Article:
By Wendy Blake
In 1939, Morris Hirshfield, a former tailor and retired Bensonhurst “pedicle consultant,” went to the Brooklyn Museum to show the curator two paintings—his only two. The untrained artist, who started making art at the age of 65, revealed an image of an oversized angora cat with piercing eyes and another with a girl in front of an extravagantly textured blue “beach”.
Later that year, Hirshfield’s work was shown at the Museum of Modern Art – an impressive feat for an unknown self-taught artist. He was embraced by avant-garde luminaries of the time – like Picasso, Marcel Duchamp and Andre Breton. In 1943, he became the first self-taught artist to have a one-man show at MoMA, sparking a firestorm of controversy.
The work of Morris Hirshfield soon fell into relative oblivion, and the influential painter was widely dismissed by the establishment as merely ‘primitive’. A new exhibition at the American Folk Art Museum, Morris Hirshfield Rediscovered, which brings together over 40 works by the artist (more than half his oeuvre), aims to establish him in his rightful place as a seminal member of the 20th-century avant-garde. The exhibition was curated by Richard Meyer, Professor of Art History with Robert and Ruth Halperin at Stanford University, who has published a refreshingly accessible book entitled Master of the Two Left Feet: Morris Hirshfield Rediscovered.
How did Hirshfield come to be admired by the most discerning artists and collectors of his time, despite his lack of academic training and access to elite culture? Its meteoric rise was certainly not due to the imprimatur of the Brooklyn Museum. In fact, the pieces – and their creator – so confused the curator that he referred him to Hudson Walker, a gallery on West 57th Street, for evaluation.
Undeterred, the gallery owner pushed the canvases aside and wanted to return them to the museum. He was “foggy,” Meyer said in an interview. “Was Hirshfield an artist you want people to see? Or a hobby slipper maker? He didn’t know he was both.”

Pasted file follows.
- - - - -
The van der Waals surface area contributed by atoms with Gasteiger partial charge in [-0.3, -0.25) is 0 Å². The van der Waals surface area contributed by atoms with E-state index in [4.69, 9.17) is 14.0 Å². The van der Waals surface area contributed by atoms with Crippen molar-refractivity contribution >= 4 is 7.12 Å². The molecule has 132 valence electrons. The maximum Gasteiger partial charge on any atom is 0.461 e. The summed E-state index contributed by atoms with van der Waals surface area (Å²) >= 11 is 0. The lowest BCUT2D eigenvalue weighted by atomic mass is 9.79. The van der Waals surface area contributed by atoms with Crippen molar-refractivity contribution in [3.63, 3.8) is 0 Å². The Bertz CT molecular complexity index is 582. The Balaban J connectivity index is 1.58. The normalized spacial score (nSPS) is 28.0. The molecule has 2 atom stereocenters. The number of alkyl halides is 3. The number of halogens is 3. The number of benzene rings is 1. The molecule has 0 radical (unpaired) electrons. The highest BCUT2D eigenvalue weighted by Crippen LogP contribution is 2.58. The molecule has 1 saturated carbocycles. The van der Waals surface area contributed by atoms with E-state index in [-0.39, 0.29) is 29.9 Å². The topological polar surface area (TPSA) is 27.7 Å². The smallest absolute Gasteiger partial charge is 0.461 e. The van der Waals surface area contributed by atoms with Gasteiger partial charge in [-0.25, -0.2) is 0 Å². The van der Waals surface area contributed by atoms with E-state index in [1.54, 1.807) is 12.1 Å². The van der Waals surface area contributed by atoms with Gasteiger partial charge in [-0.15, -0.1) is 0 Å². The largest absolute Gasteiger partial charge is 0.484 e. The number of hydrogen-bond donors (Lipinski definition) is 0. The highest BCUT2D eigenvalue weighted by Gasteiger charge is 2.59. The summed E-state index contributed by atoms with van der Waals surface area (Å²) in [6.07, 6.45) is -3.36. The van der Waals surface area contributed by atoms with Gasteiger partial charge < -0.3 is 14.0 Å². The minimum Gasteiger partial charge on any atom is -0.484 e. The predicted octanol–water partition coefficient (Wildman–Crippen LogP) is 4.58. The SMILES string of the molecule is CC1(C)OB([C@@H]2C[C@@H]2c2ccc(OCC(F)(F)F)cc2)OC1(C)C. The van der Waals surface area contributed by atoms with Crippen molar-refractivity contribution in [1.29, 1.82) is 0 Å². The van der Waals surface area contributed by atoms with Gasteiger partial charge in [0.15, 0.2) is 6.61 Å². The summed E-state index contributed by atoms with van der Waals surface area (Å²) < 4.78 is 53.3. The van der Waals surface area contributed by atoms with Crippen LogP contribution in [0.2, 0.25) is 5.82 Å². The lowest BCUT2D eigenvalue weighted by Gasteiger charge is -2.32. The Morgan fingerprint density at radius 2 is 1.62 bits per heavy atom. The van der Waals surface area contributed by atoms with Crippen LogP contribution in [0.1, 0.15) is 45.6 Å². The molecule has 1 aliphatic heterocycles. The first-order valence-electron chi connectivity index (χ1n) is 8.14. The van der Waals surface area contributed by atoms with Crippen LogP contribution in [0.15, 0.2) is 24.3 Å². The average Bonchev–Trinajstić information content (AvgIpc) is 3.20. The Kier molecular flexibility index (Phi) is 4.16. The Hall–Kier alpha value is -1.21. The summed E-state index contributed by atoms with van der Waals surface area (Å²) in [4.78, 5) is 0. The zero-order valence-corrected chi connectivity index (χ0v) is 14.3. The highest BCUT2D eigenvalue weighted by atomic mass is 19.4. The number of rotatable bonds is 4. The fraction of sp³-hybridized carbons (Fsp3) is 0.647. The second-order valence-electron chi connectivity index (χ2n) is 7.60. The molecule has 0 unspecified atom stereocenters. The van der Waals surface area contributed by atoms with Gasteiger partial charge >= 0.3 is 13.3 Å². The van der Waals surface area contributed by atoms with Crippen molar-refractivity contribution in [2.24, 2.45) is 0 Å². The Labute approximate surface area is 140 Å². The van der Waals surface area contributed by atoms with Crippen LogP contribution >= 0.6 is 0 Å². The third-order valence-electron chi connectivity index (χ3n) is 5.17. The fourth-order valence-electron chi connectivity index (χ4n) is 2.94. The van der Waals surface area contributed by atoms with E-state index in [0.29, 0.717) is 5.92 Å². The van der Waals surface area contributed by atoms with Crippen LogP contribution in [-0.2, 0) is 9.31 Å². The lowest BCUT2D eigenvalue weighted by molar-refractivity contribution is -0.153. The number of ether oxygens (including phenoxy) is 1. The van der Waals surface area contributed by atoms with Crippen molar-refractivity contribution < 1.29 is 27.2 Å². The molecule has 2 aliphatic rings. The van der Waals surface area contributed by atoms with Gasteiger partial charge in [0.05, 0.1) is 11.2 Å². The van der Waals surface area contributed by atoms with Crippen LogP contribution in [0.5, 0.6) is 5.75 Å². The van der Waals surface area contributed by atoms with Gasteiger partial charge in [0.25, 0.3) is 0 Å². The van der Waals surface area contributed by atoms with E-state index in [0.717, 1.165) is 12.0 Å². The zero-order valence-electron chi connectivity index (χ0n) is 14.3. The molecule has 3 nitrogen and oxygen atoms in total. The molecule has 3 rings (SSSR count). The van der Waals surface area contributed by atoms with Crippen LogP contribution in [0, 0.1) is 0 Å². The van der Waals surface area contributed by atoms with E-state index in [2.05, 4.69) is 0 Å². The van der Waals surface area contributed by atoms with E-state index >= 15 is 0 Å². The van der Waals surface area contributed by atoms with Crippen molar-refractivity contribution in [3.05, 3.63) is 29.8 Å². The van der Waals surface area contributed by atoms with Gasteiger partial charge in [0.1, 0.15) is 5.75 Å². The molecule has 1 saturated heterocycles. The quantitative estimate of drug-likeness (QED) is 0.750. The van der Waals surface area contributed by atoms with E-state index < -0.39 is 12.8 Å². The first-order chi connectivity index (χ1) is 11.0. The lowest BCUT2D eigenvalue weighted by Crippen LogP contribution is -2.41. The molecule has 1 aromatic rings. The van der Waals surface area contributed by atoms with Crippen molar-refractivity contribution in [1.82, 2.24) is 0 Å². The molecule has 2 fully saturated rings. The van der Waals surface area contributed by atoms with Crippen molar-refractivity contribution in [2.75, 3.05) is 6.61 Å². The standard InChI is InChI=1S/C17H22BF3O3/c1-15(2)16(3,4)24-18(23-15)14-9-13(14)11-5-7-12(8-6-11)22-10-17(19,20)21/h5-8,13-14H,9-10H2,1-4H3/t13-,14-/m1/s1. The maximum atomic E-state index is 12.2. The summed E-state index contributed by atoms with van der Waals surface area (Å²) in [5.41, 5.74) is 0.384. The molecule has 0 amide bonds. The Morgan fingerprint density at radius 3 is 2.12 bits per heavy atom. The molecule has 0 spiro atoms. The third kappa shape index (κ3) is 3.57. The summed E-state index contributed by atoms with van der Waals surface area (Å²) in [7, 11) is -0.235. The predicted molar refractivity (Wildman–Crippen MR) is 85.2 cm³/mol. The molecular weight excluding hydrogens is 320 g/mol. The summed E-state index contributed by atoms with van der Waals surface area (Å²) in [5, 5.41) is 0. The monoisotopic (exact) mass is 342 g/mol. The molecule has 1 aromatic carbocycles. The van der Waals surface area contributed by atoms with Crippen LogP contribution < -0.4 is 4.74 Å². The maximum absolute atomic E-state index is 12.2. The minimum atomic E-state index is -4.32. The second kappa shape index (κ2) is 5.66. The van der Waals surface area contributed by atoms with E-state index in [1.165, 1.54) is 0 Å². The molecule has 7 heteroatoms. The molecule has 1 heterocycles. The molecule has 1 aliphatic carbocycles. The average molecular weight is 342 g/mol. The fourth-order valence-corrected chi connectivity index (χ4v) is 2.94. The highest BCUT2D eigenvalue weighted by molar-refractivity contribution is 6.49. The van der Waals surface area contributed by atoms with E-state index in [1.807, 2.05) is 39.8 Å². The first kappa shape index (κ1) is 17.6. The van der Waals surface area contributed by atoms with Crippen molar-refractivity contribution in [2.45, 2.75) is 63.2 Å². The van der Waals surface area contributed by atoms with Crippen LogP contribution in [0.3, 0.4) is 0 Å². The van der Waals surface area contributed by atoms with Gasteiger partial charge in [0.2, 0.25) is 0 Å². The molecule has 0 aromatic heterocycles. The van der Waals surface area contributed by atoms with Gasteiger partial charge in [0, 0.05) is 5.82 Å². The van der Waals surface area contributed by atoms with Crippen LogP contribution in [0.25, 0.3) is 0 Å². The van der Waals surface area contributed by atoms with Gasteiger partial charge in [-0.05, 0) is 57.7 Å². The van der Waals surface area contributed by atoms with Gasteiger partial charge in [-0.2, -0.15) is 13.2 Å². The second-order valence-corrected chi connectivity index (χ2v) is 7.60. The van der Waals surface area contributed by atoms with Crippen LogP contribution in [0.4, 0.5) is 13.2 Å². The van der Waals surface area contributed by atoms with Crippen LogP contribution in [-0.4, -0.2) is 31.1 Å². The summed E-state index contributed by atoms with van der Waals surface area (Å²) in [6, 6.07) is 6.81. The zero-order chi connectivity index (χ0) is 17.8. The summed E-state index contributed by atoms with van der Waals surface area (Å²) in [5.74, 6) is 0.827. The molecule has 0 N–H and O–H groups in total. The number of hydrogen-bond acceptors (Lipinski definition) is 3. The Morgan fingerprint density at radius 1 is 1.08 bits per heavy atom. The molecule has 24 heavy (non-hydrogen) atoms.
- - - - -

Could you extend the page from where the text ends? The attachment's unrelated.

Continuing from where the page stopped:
A collector named Sidney Janis, also an outsider in the art world (a former vaudeville and shirt maker), accidentally stumbled across the paintings in the gallery and was so impressed by them that he became Hirshfield’s tireless patron.
Meyer himself recalls the “revelation” of seeing Hirshfield’s work in person for the first time. “I didn’t expect the striking palette, vibrant patterns, and sheer weirdness of his images to come to life. … Apparent naivety gave way to painterly precision. Material reality has been overwhelmed by the artist’s imagination.” Hirshfield’s subjects—many of them female figures, including nudes and fantastical beasts—appear to float in an unidentifiable space and are improbably composed and proportioned.
Meyer coined a term for the artist’s practice – the “textile imaginary” – and traces its source to Hirshfield’s familiarity with materials and textures as a pattern cutter and tailor in the “rag trade”. These “reappeared in the yarn-like skies and woven waterfalls of his paintings,” writes Meyer. Hirshfield also had design experience as a very successful manufacturer of “foot devices” such as orthotics and boudoir slippers. Instead of limiting him, his unconventional background freed him from academic constraints.
Hirshfield’s work became a touchstone among Surrealists, fascinated by the unconscious and dreaming: they embraced him as a kindred spirit for his otherworldly depictions of an inner reality. Breton, the chief theorist of Surrealism, named Hirshfield as one of two painters (Edward Hopper was the other) whose “love-and-desire perspective” would help “counteract the nihilism and hopelessness of war.” Art patron Peggy Guggenheim paid $900 for a Hirshfield nude in 1942 and just $75 for a Magritte that same year.
But Hirshfield has been berated by critics for his lack of education – dubbed “The Master of the Two Left Feet” – and portrayed as ridiculously unworldly. Furthermore, condescending and disparaging descriptions of the Polish-Jewish immigrant in the press as a “character” from “the wilds of Brooklyn” with a “heavy Russian accent” cemented perceptions of him as a “primitive suburb.”
The one-man show sparked such a backlash that it was a major reason for the MoMA director’s sacking, and thereafter, Meyer writes, “self-taught painting became increasingly defined as folk art, and as such became all but invisible within dominant depictions of modernism.” .”
Meyer vehemently rejects Hirshfield’s notion as “naïve” and says that his achievement does not depend on his intention or self-image. Rather, it comes down to the work itself and the “radiant power of its creativity”.
The fact that the American Folk Art Museum is organizing the exhibition seems unusual at first, since artists like Hirshfield were denigrated with the label “folk art”. In fact, the venue is the most appropriate as the museum’s mission is to challenge the perceived divide between fine art and folk art, between amateurish and avant-garde.
Morris Hirshfield rediscovered
23 September 2022 – 29 January 2023
American Folk Art Museum
2 LINCOLN SQUARE (66th and Columbus Avenue)
Admission is free